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Thread: What's the easiest way to reduce thickness in a large top by 1.5mm

  1. #1
    Join Date
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    What's the easiest way to reduce thickness in a large top by 1.5mm

    So, busy making the new shop furniture, and I'm building a large cabinet to house previously built drawers that used to sit under my contractors saw.

    The table carcass is finished, and is large (71"L x 26" deep), and when I put it on its casters, is now about 1.5mm too tall. A tiny amount, you think, but it sits on the left side of the saw, and would really screw up long pieces of wood going through the saw. So it must be decreased in height.

    It's made of 3/4" Baltic Birch plywood.

    Unfortunately, it's just wider than my wide-belt (24" capacity), and is too long to safely dealt with in other ways.

    What's the best way for me to get 1.5mm off of its thickness and keep it flat? It is not light, to say the least, and is very bulky.

    I've thought of taking the table apart and asking my local wood supplier if I can run the top through their wide belt (an imposition, but they'll likely say yes). I would have to sand the paint off the top to not gum up their belt (which I will do).

    Any other thoughts on doing this in house. Not really looking forward to the prospect of hand planing a top that large, plus keeping it flat could be an issue, plus planing plywood??
    If you drive at the speed of light, do your headlights work? - Steven Wright

    If a man points at the moon, an idiot will look at the finger.

  2. #2
    Join Date
    Sep 2006
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    If it is on casters, just lower the bottom. Cut an insert for the casters 1.5 mm deep and the top should be right where you want it to be.

  3. #3
    Yes, mortise in the caster plates

  4. #4
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    Or raise the saw by that 1.5 mm?

  5. #5
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    I am in the 'mortise the caster plates' camp.
    She said “How many woodworking tools do you need?”
    I said “Why? Do you know someone who is selling some?”


  6. #6
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    Quote Originally Posted by Jamie Buxton View Post
    Or raise the saw by that 1.5 mm?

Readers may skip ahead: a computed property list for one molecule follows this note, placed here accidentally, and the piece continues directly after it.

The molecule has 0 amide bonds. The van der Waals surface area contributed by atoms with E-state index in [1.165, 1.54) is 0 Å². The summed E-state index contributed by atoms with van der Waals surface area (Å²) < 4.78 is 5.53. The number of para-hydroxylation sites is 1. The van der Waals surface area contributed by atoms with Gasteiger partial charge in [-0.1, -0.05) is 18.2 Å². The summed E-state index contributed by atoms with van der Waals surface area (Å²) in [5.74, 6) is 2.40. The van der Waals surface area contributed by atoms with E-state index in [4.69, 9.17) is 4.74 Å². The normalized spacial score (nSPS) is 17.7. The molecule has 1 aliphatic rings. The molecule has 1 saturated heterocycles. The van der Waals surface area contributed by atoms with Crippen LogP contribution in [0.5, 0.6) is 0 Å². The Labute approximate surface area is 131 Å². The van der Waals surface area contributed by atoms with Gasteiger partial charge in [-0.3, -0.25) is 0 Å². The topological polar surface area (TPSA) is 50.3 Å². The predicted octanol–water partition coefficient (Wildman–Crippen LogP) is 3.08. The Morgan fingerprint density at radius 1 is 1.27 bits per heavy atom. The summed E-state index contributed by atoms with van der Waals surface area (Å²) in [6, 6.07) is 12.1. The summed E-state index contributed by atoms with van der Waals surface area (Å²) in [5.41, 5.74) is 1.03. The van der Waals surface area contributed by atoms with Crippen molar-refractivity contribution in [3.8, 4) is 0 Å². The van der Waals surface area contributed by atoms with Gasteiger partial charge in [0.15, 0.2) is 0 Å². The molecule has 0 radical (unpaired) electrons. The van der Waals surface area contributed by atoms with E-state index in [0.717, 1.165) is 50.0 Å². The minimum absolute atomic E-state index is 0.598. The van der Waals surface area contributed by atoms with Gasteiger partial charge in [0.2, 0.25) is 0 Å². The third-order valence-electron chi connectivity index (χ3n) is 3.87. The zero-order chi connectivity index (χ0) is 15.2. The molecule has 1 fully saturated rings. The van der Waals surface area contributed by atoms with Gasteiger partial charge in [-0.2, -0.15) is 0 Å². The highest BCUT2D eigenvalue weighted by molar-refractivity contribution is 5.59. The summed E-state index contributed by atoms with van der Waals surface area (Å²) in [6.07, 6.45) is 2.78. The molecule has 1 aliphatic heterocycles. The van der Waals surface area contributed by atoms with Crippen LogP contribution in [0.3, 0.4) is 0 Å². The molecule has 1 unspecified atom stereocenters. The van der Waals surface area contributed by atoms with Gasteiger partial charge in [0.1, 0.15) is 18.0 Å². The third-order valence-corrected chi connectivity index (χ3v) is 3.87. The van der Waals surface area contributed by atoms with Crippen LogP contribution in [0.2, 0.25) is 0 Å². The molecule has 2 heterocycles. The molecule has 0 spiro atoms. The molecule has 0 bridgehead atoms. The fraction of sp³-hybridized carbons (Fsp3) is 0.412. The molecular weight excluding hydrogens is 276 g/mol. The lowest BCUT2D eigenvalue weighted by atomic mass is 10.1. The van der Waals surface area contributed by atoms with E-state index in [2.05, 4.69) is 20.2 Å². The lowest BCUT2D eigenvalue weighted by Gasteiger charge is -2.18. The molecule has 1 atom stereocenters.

Thought of that, but then I need to raise the outfeed table, ...
    If you drive at the speed of light, do your headlights work? - Steven Wright

    If a man points at the moon, an idiot will look at the finger.

  7. #7
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    Making a big sheet of plywood 1.5 mm thinner is big work. You'd be better off buying 5/8" plywood.

  8. #8
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    Use smaller caster and then add spacers on them to get to the correct height.

  9. #9
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    Quote Originally Posted by Alan Lightstone View Post
    Thought of that, but then I need to raise the outfeed table, ...
    Would having the outfeed table 1/16" lower than the TS hurt anything?

    If so, 1/16" mortises under the casters should go pretty quick...

  10. #10
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    Quote Originally Posted by Jacob Reverb View Post
    Would having the outfeed table 1/16" lower than the TS hurt anything?

    If so, 1/16" mortises under the casters should go pretty quick...
    The outfeed table is already at least 1/16" lower than the table saw. I think making it >1/8" lower might be a bad idea.

    The mortises sound like a good idea. I just need to get someone to help me turn the table on its top. Getting pretty heavy with all that 3/4" Baltic Birch plywood.
    If you drive at the speed of light, do your headlights work? - Steven Wright

    If a man points at the moon, an idiot will look at the finger.

  11. #11
    I built an outfeed table for a friend and it wound up just a bit high. I mortised in the casters and everything worked fine.

    Mike
    Go into the world and do well. But more importantly, go into the world and do good.

  12. #12
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    I think you’ve been given about all the answers there are. Pick your poison.

  13. #13
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    I agree with the others...concentrate at the "bottom" to make adjustments for height in this case, not the work surface.
    --

    The most expensive tool is the one you buy "cheaply" and often...

  14. #14
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    Modesto, CA, USA
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    Ditch the casters and use adjustable height fixed legs. I think they make adjustable height casters. no idea on minimum/maximum heights. how tall are your casters now.
    Bil lD.

  15. #15
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    Apr 2017
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    Tucson, Arizona
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    Reduce the diameter of the casters by 3mm. This would be a simple lathe job. Or recess the caster mounting plates as others have suggested.
    David

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